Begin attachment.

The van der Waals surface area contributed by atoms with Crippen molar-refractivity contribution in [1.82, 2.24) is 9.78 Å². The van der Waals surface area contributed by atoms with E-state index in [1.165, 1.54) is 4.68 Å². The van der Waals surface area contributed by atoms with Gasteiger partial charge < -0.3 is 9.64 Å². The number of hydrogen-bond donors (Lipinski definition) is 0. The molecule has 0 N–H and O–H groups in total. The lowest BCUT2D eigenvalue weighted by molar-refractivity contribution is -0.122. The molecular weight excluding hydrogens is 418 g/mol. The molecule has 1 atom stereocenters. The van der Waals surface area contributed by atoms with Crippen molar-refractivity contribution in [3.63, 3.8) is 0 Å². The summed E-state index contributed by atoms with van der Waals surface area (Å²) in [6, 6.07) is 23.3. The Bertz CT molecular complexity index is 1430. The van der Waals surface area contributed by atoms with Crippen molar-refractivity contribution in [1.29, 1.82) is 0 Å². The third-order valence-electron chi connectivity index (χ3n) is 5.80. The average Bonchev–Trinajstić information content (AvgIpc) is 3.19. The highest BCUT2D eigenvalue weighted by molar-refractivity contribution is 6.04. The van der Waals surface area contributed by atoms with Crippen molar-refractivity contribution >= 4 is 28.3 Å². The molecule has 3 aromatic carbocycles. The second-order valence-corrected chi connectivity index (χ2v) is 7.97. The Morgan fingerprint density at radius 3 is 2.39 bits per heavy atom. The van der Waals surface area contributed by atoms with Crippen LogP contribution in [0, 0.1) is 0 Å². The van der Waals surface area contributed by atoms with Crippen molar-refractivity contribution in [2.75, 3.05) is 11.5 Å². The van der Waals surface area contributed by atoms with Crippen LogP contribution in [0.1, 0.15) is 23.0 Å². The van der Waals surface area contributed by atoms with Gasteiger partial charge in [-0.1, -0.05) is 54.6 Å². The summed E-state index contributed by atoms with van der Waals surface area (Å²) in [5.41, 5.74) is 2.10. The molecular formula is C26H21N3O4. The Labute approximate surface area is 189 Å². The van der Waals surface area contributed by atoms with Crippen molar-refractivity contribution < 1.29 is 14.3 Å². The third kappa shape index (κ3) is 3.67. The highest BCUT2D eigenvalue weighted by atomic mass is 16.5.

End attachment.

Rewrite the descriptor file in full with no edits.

The van der Waals surface area contributed by atoms with Crippen molar-refractivity contribution in [1.82, 2.24) is 9.78 Å². The van der Waals surface area contributed by atoms with E-state index in [1.165, 1.54) is 4.68 Å². The van der Waals surface area contributed by atoms with Gasteiger partial charge < -0.3 is 9.64 Å². The number of hydrogen-bond donors (Lipinski definition) is 0. The molecule has 0 N–H and O–H groups in total. The lowest BCUT2D eigenvalue weighted by molar-refractivity contribution is -0.122. The molecular weight excluding hydrogens is 418 g/mol. The molecule has 1 atom stereocenters. The van der Waals surface area contributed by atoms with Crippen molar-refractivity contribution in [3.63, 3.8) is 0 Å². The summed E-state index contributed by atoms with van der Waals surface area (Å²) in [6, 6.07) is 23.3. The Bertz CT molecular complexity index is 1430. The van der Waals surface area contributed by atoms with Crippen molar-refractivity contribution in [1.29, 1.82) is 0 Å². The third-order valence-electron chi connectivity index (χ3n) is 5.80. The average Bonchev–Trinajstić information content (AvgIpc) is 3.19. The highest BCUT2D eigenvalue weighted by molar-refractivity contribution is 6.04. The van der Waals surface area contributed by atoms with Crippen molar-refractivity contribution >= 4 is 28.3 Å². The molecule has 3 aromatic carbocycles. The second-order valence-corrected chi connectivity index (χ2v) is 7.97. The Morgan fingerprint density at radius 3 is 2.39 bits per heavy atom. The van der Waals surface area contributed by atoms with Crippen LogP contribution in [0, 0.1) is 0 Å². The van der Waals surface area contributed by atoms with Crippen molar-refractivity contribution in [2.75, 3.05) is 11.5 Å². The van der Waals surface area contributed by atoms with Crippen LogP contribution in [0.1, 0.15) is 23.0 Å². The van der Waals surface area contributed by atoms with Gasteiger partial charge in [-0.1, -0.05) is 54.6 Å². The summed E-state index contributed by atoms with van der Waals surface area (Å²) in [5.41, 5.74) is 2.10. The molecular formula is C26H21N3O4. The Labute approximate surface area is 189 Å². The van der Waals surface area contributed by atoms with Crippen molar-refractivity contribution < 1.29 is 14.3 Å². The third kappa shape index (κ3) is 3.67. The highest BCUT2D eigenvalue weighted by atomic mass is 16.5.